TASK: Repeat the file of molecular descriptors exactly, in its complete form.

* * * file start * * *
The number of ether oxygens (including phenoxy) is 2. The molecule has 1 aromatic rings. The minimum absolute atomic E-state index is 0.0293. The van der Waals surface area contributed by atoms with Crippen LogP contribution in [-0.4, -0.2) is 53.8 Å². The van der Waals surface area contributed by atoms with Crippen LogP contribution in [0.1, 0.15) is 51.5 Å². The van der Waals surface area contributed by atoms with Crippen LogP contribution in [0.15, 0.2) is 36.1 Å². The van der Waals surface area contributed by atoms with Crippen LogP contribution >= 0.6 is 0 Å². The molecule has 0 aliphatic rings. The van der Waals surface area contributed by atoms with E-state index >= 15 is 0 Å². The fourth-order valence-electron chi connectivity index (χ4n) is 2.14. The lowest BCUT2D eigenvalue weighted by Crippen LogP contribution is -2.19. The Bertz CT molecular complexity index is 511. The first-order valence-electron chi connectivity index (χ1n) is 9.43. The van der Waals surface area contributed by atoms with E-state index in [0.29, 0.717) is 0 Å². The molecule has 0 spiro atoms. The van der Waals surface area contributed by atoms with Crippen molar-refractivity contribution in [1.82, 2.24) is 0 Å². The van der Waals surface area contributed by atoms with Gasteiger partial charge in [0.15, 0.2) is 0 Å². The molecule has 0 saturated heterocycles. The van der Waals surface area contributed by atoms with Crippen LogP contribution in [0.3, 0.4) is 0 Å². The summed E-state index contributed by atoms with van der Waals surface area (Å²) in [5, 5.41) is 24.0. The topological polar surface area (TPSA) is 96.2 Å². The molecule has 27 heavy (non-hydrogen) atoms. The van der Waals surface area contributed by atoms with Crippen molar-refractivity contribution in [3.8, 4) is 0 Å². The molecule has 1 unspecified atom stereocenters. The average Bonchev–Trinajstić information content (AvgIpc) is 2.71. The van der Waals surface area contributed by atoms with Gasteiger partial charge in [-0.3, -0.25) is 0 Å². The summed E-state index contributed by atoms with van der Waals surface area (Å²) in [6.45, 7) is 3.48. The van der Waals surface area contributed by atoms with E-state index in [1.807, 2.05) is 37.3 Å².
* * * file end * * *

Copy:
The number of ether oxygens (including phenoxy) is 2. The molecule has 1 aromatic rings. The minimum absolute atomic E-state index is 0.0293. The van der Waals surface area contributed by atoms with Crippen LogP contribution in [-0.4, -0.2) is 53.8 Å². The van der Waals surface area contributed by atoms with Crippen LogP contribution in [0.1, 0.15) is 51.5 Å². The van der Waals surface area contributed by atoms with Crippen LogP contribution in [0.15, 0.2) is 36.1 Å². The van der Waals surface area contributed by atoms with Crippen LogP contribution >= 0.6 is 0 Å². The molecule has 0 aliphatic rings. The van der Waals surface area contributed by atoms with E-state index >= 15 is 0 Å². The fourth-order valence-electron chi connectivity index (χ4n) is 2.14. The lowest BCUT2D eigenvalue weighted by Crippen LogP contribution is -2.19. The Bertz CT molecular complexity index is 511. The first-order valence-electron chi connectivity index (χ1n) is 9.43. The van der Waals surface area contributed by atoms with E-state index in [0.29, 0.717) is 0 Å². The molecule has 0 spiro atoms. The van der Waals surface area contributed by atoms with Crippen molar-refractivity contribution in [1.82, 2.24) is 0 Å². The van der Waals surface area contributed by atoms with Gasteiger partial charge in [0.15, 0.2) is 0 Å². The molecule has 0 saturated heterocycles. The van der Waals surface area contributed by atoms with Crippen LogP contribution in [0.3, 0.4) is 0 Å². The summed E-state index contributed by atoms with van der Waals surface area (Å²) in [5, 5.41) is 24.0. The topological polar surface area (TPSA) is 96.2 Å². The molecule has 27 heavy (non-hydrogen) atoms. The van der Waals surface area contributed by atoms with Crippen molar-refractivity contribution in [3.8, 4) is 0 Å². The molecule has 1 unspecified atom stereocenters. The average Bonchev–Trinajstić information content (AvgIpc) is 2.71. The van der Waals surface area contributed by atoms with Gasteiger partial charge in [-0.3, -0.25) is 0 Å². The summed E-state index contributed by atoms with van der Waals surface area (Å²) in [6.45, 7) is 3.48. The van der Waals surface area contributed by atoms with E-state index in [1.807, 2.05) is 37.3 Å².